3 Key Steps to Success
Clients starting new business ventures or structuring new investments often ask what form of business entity should be used. The answer is “it depends,” as multiple factors impact the desirability and feasibility of various options. Designing and bringing the structure to life, however, is just a first step towards achieving business goals. Below are the three key steps to maximize the opportunity for success, and we will explore each step in greater detail in future blog posts:
- Design and implement the initial legal structure.
When setting up a business, choosing the right legal structure can be critical to the success and life of the company. Proper structuring of businesses and investments can mitigate risk, limit liability, and help achieve tax objectives, and the variety of structures available vary as widely as those who use them.
There are many categories of structures to be considered: associations, limited liability companies (with or without series), partnerships, corporations (public or private, for profit or nonprofit, cooperative corporations and more.) Layering entities may also be desirable to compartmentalize risk. But the considerable time and effort you put forth to create a legal structure tailored to your goals may be all for naught, if you fail to take step 2…
- Consistently operate the structure in compliance with its governance requirements (aka operating rules).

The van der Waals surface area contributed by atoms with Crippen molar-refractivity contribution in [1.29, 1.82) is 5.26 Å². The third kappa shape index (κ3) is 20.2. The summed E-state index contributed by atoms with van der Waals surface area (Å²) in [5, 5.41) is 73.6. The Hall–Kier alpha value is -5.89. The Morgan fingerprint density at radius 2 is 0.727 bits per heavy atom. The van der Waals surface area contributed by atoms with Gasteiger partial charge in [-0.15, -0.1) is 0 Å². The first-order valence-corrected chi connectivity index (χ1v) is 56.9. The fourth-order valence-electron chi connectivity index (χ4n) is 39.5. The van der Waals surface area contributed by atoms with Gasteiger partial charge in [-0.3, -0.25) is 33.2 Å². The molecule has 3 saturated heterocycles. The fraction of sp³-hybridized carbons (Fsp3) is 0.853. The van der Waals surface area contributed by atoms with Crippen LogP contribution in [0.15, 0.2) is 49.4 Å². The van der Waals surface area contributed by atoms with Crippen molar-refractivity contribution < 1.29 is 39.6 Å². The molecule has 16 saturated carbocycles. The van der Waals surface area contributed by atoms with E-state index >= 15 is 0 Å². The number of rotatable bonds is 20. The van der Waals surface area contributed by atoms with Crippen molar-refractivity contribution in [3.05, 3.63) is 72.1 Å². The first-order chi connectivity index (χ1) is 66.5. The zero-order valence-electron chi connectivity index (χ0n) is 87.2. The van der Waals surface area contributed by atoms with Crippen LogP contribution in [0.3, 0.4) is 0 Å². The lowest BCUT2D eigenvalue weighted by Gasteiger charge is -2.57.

When an entity is created, its governance documents establish its operating rules playbook. This is the chance to largely “write your own rules.” It can be tempting to use a template for governance documents, but considerable care should be given to tailor governance documents to your particular needs and goals. Each entity type has limitations, but there is also considerable latitude under most state laws to tailor entity’s governance documents. For example, what scope of authority will managers or officers have without getting owner approval? What decisions require a majority versus unanimous vote? Do owners have a right of first refusal when another owner wants to sell his or her stake in an entity? How will disputes be resolved?
Once you establish your entity’s operating rules, be sure they are consistently followed to avoid the risk of having the legal structure be invalidated for the purposes of liability – also known as “piercing the corporate veil.” State law varies on this topic, and we will explore Nevada’s approach in future blog posts.
Businesses that have tailored their structure and governance to their specific needs are on the right track, but that doesn’t mean that the plan you originally set in motion is still the best approach, which leads to Step 3….
- Assess the structure on a regular basis to determine if it continues to further business goals. Businesses, their needs, and their operating environments change over time. What may have been a good legal or tax structure when a company was formed may not best suit its needs later. For example, corporations that have elected subchapter S taxation are limited to 100 shareholders. Or perhaps your business is an LLC but you are now in need of venture capital – many venture capitalists avoid LLC structures. The legal structure should be reviewed and assessed on an annual basis, and tax season is a great time to do so to make sure the structure and its financial implications are still working well for you.
As you can see, there is much more to starting a business than just downloading stock documents and forming a legal entity. Work with an attorney who can help identify the legal risks and opportunities associated with your venture and custom tailor a legal structure that maximizes your venture’s chances of success.